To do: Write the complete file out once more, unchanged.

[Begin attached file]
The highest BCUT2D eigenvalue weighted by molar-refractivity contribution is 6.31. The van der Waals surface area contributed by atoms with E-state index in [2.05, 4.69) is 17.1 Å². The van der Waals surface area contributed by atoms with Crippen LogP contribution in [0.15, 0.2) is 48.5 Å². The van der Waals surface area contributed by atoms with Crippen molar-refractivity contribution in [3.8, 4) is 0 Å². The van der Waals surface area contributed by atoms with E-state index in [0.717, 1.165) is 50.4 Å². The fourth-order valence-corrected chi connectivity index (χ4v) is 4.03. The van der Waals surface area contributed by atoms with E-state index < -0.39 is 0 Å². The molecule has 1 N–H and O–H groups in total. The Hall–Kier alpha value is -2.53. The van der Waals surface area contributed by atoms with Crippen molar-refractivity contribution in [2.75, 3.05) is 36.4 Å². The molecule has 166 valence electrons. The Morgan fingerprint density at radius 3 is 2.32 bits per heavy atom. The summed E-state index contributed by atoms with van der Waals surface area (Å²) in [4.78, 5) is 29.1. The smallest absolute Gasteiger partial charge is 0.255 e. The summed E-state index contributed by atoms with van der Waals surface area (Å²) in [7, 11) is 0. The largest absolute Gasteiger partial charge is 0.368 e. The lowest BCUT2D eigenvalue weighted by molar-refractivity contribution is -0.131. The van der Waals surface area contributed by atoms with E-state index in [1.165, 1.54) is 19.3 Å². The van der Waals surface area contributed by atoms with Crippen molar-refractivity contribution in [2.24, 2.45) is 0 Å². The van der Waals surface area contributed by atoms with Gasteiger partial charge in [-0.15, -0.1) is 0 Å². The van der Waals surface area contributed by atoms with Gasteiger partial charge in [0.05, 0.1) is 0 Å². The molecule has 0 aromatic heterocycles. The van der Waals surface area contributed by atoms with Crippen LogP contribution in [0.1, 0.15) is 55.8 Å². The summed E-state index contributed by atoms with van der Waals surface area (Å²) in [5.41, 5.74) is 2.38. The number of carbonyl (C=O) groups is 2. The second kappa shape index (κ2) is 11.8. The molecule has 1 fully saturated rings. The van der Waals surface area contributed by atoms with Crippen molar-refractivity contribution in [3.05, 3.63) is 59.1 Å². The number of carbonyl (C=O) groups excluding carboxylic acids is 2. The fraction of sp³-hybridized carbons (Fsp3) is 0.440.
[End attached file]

The highest BCUT2D eigenvalue weighted by molar-refractivity contribution is 6.31. The van der Waals surface area contributed by atoms with E-state index in [2.05, 4.69) is 17.1 Å². The van der Waals surface area contributed by atoms with Crippen LogP contribution in [0.15, 0.2) is 48.5 Å². The van der Waals surface area contributed by atoms with Crippen molar-refractivity contribution in [3.8, 4) is 0 Å². The van der Waals surface area contributed by atoms with E-state index in [0.717, 1.165) is 50.4 Å². The fourth-order valence-corrected chi connectivity index (χ4v) is 4.03. The van der Waals surface area contributed by atoms with E-state index < -0.39 is 0 Å². The molecule has 1 N–H and O–H groups in total. The Hall–Kier alpha value is -2.53. The van der Waals surface area contributed by atoms with Crippen molar-refractivity contribution in [2.75, 3.05) is 36.4 Å². The molecule has 166 valence electrons. The Morgan fingerprint density at radius 3 is 2.32 bits per heavy atom. The summed E-state index contributed by atoms with van der Waals surface area (Å²) in [4.78, 5) is 29.1. The smallest absolute Gasteiger partial charge is 0.255 e. The summed E-state index contributed by atoms with van der Waals surface area (Å²) in [7, 11) is 0. The largest absolute Gasteiger partial charge is 0.368 e. The lowest BCUT2D eigenvalue weighted by molar-refractivity contribution is -0.131. The van der Waals surface area contributed by atoms with E-state index in [1.165, 1.54) is 19.3 Å². The van der Waals surface area contributed by atoms with Crippen molar-refractivity contribution in [2.24, 2.45) is 0 Å². The van der Waals surface area contributed by atoms with Gasteiger partial charge in [-0.15, -0.1) is 0 Å². The van der Waals surface area contributed by atoms with Gasteiger partial charge in [0.05, 0.1) is 0 Å². The molecule has 0 aromatic heterocycles. The van der Waals surface area contributed by atoms with Crippen LogP contribution in [0.1, 0.15) is 55.8 Å². The summed E-state index contributed by atoms with van der Waals surface area (Å²) in [5.41, 5.74) is 2.38. The number of carbonyl (C=O) groups is 2. The second kappa shape index (κ2) is 11.8. The molecule has 1 fully saturated rings. The van der Waals surface area contributed by atoms with Crippen molar-refractivity contribution in [3.05, 3.63) is 59.1 Å². The number of carbonyl (C=O) groups excluding carboxylic acids is 2. The fraction of sp³-hybridized carbons (Fsp3) is 0.440.